News from Columbia County Master Gardener's

Dates:

January 24, 2013 - Master Gardener Graduation and Chapter Meeting, Loo Witt Room, St. Helens High School, 6:30-7:30 speaker (Kym Pokorny-Low Maintenance Plants), graduation and chapter meeting to follow after a short break.

February 16, 2013 - Grafting Workshop - 9am to Noon - Extension Classroom, must RSVP, class size limited.

February 28, 2013 - Master Gardener Chapter Meeting, 6:30pm, Extension Classroom, Speaker will be Glen Andresen - Care of the Home Orchard.

March 9, 2013 - Pruning Demonstration, 10am to Noon, Demo Garden, Columbia County Fairgrounds, open to the public.

March 28, 2013 - Master Gardener Chapter Meeting, 6:30pm, Extension Classroom, Speaker will be Rich Hatfield - Conserving Bumble Bees.

April 1, 2013 - Demo Garden work to begin on Mondays, 10 am to Noon.

April 25, 2013 - Master Gardener Chapter Meeting, 6:30pm, Extension Classroom, Speaker will be James Cassidy - Soil.

April 27, 2013 - Spring Fair, 9am to 3pm, St. Helens High School.

May 23, 2013 - Master Gardener Chapter Meeting, 6:30pm, Extension Classroom, Speaker will be Kristin VanHoose - Hydrangas Plus.

June 27, 2013 - Master Gardener Chapter Meeting, 6:30pm, Extension Classroom, Speaker will be Chef Dan Brophy - Herbs.

July 17-21, 2013 - County Fair open, Plant Clinics at Demo Garden.

August 7-9, 2013 - OSU Master Gardener Mini College, Corvallis.

August 25, 2013 - Columbia County Master Gardener's Annual Potluck Picnic, 1pm, Scappoose Bay Marina.

September 14, 2013 - Scappose Sauerkraut Festival, Plant Clinic.

September 26, 2013 - Master Gardener Chapter Meeting, 6:30pm, Extension Classroom, Speaker will be Jen Aron - Year Round Vegetable Bounty: Planning for a Fall and Winter Havest.

October 24, 2013 - Master Gardener Chapter Meeting, 6:30pm, Extension Classroom, Speaker will be Claudia Groth - Slugs.

December 7, 2013 - Wreath Making & Potluck, 11:30am, Yankton Grange.

 

Grafting Tomatoes

-December 14, 2012

I was encouraged, after listening to Elizabeth Howley in MG training last year, to try my hand at tomato grafting. She directed us to the WSU Mt Vernon website on Vegetable Research. The site is loaded with grafting information. This fall, soon after I had everything harvested, I set a flat of left over tomato seeds out to sprout in the greenhouse and I've been practicing on the unsuspecting little plants. Much to my surprise, it isn't as scary as I had imagined. Now I'm heartened and ready to try the more expensive grafts, that of my heirlooms to grafting stock. I've decided to try a grafting stock seed that is only 34 cents per seed, however I have to buy 50 seeds and I don't really have any reason to produce so many tomato plants. If anyone else is curious let me know and maybe we can share an order. I've selected Rootstock RST-04-106-T sold by Neseeds but I might be convinced to try other rootstocks if someone wants to make the argument for a “better” choice.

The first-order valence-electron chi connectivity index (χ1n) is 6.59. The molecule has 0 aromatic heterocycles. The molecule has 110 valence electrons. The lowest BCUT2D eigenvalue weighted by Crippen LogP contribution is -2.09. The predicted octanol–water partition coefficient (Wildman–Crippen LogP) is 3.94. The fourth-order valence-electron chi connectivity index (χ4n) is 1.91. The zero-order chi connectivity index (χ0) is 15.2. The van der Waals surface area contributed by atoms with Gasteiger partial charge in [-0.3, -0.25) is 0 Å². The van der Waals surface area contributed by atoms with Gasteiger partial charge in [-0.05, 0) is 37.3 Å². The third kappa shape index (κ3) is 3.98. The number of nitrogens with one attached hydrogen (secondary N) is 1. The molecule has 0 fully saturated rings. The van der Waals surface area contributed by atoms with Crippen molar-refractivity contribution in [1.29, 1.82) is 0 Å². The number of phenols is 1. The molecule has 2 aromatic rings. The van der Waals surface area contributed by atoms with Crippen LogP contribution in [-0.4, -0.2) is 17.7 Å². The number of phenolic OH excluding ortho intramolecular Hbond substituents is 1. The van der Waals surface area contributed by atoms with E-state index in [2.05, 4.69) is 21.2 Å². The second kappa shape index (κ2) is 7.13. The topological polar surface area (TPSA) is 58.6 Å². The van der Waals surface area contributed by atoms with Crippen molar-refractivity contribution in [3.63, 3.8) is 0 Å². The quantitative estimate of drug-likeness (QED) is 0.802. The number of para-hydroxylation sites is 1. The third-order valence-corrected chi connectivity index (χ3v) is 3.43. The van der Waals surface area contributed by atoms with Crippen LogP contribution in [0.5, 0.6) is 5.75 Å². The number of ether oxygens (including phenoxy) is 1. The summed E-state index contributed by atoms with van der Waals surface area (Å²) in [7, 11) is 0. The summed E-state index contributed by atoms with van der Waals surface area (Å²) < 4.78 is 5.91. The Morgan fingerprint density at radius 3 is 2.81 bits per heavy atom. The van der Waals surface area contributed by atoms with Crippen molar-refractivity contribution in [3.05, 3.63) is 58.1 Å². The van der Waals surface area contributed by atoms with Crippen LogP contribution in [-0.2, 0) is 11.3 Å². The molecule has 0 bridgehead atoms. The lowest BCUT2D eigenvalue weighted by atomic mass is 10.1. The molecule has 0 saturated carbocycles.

- Debra Brimacombe

 

Yep That’s Peanuts Charlie Brown!

-December 13, 2012

   I attempted to grow peanuts for many years but was never successful. I couldn’t even get them to come up in my garden. I suppose Gurney's Seeds was happy but I was very disappointed.

   Several years ago another Master Gardener, Robert Hammond, planted peanut starts in the Demo Garden. A brilliant light went off in my head. They needed help getting started. So the next year I tried the same thing in my garden. I  started the plants early and got some nice plants but only harvested a half a dozen peanuts off of 14 plants. I also discovered that because I had been planting directly into the garden I was supplying a seed feast for birds and mice.

   That Winter I read an article in Mother Earth News on how to raise sweet potatoes in cooler climates. The idea was to lay clear plastic on the ground and plant your sweet potatoes under the plastic by cutting holes in the plastic after the ground had warmed sufficiently. Sweet potatoes grow well when the ground temperature is over 80 degrees and better if it is closer to 100 degrees. I tried it. I inserted the plants under the plastic by cutting an X in the plastic, planting the start and then covering the X with sand to allow water to drain into the ground. By inhibiting water from evaporating, less water was required. If the plant is in a slight depression, the plastic will channel the water to the plant so that very little water is required.

I decided that maybe if I combined the two ideas, to start the peanuts early and warm the ground with clear plastic, I might be more successful. Once my peanuts sprouted and were well established in my greenhouse I took the tray covers off. Two days later the mice got in and ate or killed them all. I restarted the starts and finally was able to plant them in the warm bed waiting for them at the Demo Garden.

   By late August the plants were looking good. Normally they should be harvested in September but because of the late start I let them go until mid-October before harvesting. After picking and drying overnight in a food drier at 95 degrees I had just over 4 ounces of peanuts from nine plants. If I could have used the first starts there would have been an extra six to eight weeks of warm weather and the crop would have been much better. After being so close to a successful harvest, I have to try again next year. I plan to add a bit more protection from the mice and see what a full season can produce.

- Chuck Petersen